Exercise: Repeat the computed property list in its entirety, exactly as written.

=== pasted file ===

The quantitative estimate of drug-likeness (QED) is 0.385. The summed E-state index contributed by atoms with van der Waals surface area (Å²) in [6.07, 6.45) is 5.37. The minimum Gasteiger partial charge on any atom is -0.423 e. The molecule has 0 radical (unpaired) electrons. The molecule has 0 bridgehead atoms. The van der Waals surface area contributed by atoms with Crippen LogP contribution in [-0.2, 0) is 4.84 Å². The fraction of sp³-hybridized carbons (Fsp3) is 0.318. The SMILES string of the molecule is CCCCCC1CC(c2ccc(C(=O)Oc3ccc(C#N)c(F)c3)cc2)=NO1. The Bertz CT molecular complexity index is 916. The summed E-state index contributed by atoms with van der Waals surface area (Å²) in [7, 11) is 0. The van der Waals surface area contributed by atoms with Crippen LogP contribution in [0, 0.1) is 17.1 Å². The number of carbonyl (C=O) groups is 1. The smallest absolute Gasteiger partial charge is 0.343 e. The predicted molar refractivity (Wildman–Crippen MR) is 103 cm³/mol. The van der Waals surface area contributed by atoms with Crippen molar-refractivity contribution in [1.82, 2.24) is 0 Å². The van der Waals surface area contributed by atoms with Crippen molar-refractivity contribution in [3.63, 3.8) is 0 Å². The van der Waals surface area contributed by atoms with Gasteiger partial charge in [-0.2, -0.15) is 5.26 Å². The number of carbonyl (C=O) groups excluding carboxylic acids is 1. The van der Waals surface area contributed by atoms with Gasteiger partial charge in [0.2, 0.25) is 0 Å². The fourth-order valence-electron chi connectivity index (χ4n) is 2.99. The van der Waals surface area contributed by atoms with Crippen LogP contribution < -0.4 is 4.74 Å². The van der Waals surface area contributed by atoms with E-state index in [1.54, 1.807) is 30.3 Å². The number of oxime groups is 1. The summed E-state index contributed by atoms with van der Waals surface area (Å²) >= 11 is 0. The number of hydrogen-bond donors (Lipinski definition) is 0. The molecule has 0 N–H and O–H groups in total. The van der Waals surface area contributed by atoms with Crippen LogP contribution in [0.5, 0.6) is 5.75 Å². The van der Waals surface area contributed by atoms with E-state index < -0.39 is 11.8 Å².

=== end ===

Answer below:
The quantitative estimate of drug-likeness (QED) is 0.385. The summed E-state index contributed by atoms with van der Waals surface area (Å²) in [6.07, 6.45) is 5.37. The minimum Gasteiger partial charge on any atom is -0.423 e. The molecule has 0 radical (unpaired) electrons. The molecule has 0 bridgehead atoms. The van der Waals surface area contributed by atoms with Crippen LogP contribution in [-0.2, 0) is 4.84 Å². The fraction of sp³-hybridized carbons (Fsp3) is 0.318. The SMILES string of the molecule is CCCCCC1CC(c2ccc(C(=O)Oc3ccc(C#N)c(F)c3)cc2)=NO1. The Bertz CT molecular complexity index is 916. The summed E-state index contributed by atoms with van der Waals surface area (Å²) in [7, 11) is 0. The van der Waals surface area contributed by atoms with Crippen LogP contribution in [0, 0.1) is 17.1 Å². The number of carbonyl (C=O) groups is 1. The smallest absolute Gasteiger partial charge is 0.343 e. The predicted molar refractivity (Wildman–Crippen MR) is 103 cm³/mol. The van der Waals surface area contributed by atoms with Crippen molar-refractivity contribution in [1.82, 2.24) is 0 Å². The van der Waals surface area contributed by atoms with Crippen molar-refractivity contribution in [3.63, 3.8) is 0 Å². The van der Waals surface area contributed by atoms with Gasteiger partial charge in [-0.2, -0.15) is 5.26 Å². The number of carbonyl (C=O) groups excluding carboxylic acids is 1. The van der Waals surface area contributed by atoms with Gasteiger partial charge in [0.2, 0.25) is 0 Å². The fourth-order valence-electron chi connectivity index (χ4n) is 2.99. The van der Waals surface area contributed by atoms with Crippen LogP contribution < -0.4 is 4.74 Å². The van der Waals surface area contributed by atoms with E-state index in [1.54, 1.807) is 30.3 Å². The number of oxime groups is 1. The summed E-state index contributed by atoms with van der Waals surface area (Å²) >= 11 is 0. The number of hydrogen-bond donors (Lipinski definition) is 0. The molecule has 0 N–H and O–H groups in total. The van der Waals surface area contributed by atoms with Crippen LogP contribution in [0.5, 0.6) is 5.75 Å². The van der Waals surface area contributed by atoms with E-state index < -0.39 is 11.8 Å².